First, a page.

Founded in 1635, Boston Latin School is the oldest school in the United States. Its 2,400-student population in grades 7-12 is both economically and culturally diverse, admitted by competitive examination and grades. BLS offers a contemporary, classical, college preparatory education with a college acceptance rate of more than 99 percent. Latin School graduates include Sam Adams, John Hancock, Ralph Waldo Emerson, Leonard Bernstein and Joseph Kennedy, who went on to Harvard, the traditional destination for the school’s best students. Even the school's dropouts have made an impact. They include Benjamin Franklin and Louis Farrakhan.
As a public school, Boston Latin is subject to the vagaries of city funding, so in 1844, the BLS Association was founded to provide the school with a library. When the library was finished, BLSA shifted its focus to providing scholarships for students to go to college. In 1985, the school’s 350th anniversary, the association’s focus shifted again to influence what was happening during students’ time at Latin. “The most impact we can have is during those four to six years that the kids are at the school,” Lorraine Driscoll Sousa, '94 director of development of the Boston Latin School Association, told Inside Philanthropy. “The city budget for technology is not that great; we fund most of the technology in the building. No other school in the Boston Public School System has a director of technology. We have one because we fund it; likewise, an athletic director.”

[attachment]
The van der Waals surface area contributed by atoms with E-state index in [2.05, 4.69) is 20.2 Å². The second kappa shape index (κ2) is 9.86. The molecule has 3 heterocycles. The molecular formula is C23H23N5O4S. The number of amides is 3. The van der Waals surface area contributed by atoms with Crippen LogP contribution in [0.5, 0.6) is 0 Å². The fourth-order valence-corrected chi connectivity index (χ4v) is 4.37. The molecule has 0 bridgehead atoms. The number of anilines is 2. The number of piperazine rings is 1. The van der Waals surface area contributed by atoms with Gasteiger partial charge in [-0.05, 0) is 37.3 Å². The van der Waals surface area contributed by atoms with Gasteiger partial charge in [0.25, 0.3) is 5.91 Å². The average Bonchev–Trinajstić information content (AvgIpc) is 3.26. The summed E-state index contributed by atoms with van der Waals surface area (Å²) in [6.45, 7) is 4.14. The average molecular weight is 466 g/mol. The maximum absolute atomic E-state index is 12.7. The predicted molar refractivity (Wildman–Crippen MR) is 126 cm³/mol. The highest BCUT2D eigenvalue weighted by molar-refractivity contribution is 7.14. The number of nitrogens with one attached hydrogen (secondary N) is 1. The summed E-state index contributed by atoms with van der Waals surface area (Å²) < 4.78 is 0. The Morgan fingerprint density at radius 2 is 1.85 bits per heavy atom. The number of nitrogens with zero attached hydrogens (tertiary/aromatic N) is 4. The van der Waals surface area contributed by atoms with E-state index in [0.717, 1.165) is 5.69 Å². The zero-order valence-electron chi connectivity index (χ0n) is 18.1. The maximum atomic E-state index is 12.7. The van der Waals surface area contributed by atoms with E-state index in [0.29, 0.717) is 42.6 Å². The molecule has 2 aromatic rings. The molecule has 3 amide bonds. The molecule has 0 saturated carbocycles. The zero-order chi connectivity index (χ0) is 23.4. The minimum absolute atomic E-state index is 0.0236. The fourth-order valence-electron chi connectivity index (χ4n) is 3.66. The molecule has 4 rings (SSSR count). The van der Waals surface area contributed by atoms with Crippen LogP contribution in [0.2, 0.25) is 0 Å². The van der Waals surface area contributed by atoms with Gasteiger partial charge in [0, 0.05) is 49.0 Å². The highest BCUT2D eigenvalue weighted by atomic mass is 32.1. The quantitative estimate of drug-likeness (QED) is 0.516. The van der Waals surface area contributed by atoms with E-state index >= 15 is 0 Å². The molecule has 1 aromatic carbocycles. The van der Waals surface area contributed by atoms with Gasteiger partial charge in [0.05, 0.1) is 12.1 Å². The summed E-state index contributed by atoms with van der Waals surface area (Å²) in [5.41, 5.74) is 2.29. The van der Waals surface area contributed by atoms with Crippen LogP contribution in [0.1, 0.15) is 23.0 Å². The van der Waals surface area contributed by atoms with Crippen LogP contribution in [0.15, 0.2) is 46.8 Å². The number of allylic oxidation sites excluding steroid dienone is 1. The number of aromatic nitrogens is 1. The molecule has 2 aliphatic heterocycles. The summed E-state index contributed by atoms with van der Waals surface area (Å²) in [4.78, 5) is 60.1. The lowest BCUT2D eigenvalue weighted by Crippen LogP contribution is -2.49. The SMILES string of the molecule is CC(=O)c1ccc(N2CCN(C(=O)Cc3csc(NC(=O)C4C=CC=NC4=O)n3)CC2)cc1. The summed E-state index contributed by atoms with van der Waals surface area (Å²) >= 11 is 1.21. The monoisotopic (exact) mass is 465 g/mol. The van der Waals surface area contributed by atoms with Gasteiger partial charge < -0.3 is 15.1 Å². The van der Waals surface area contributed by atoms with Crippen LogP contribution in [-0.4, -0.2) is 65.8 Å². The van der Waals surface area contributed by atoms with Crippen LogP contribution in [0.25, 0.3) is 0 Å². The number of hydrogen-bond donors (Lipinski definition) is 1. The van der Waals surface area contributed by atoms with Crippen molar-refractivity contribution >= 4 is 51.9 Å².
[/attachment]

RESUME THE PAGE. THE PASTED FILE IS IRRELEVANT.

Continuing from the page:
From 2001 on, Boston Latin has become “a very different school as a result of investments that are through BLSA and private philanthropy and not through the city,” Sousa said. She credits the arts wing, sports opportunities, several club activities, a black box theater and a new cafeteria to BLSA partnering with the school. Today, the BLSA is raising $50 million from alumni, families and friends through its Prima Perpetua (first forever) Campaign to secure the future of Boston Latin School. The emphasis is on funding STEM education, liberal arts, engaged citizenship, global awareness, as well as athletics and wellness.
"Alums are the primary constituency of the Boston Latin School Association,” Sousa said. What advice would she give other people tasked with raising funds for schools? ”A big part is the passion the alumni have because of the sense of pride they have in your school. When we look at Latin School, we see a great sense of pride in where the school started off, what its role has been in history and what it continues to mean every day to the kids who are here. As an alum, we want you to give back the opportunities you had. We want you to invest in the kids now so that they look back in 20 or 40 years and realize that they had stood on the shoulders of someone else.”
Not a bad pitch, right? And one that will sound very familiar to any development officer at a university or elite private school. But there's no reason this same pitch can't be used with alumni of a public school, too.
Sousa stressed that it’s important to keep accurate alumni records, “You can’t get anywhere without a list, because you can’t ask if you don’t know who they are. Finding your people is paramount.” To celebrate the school's 350th anniversary, the BLSA took out full-page ads in the Boston Globe inviting alums to the party. Many of those who showed up had done pretty well for themselves and credited at least part of their success to their Latin School experience.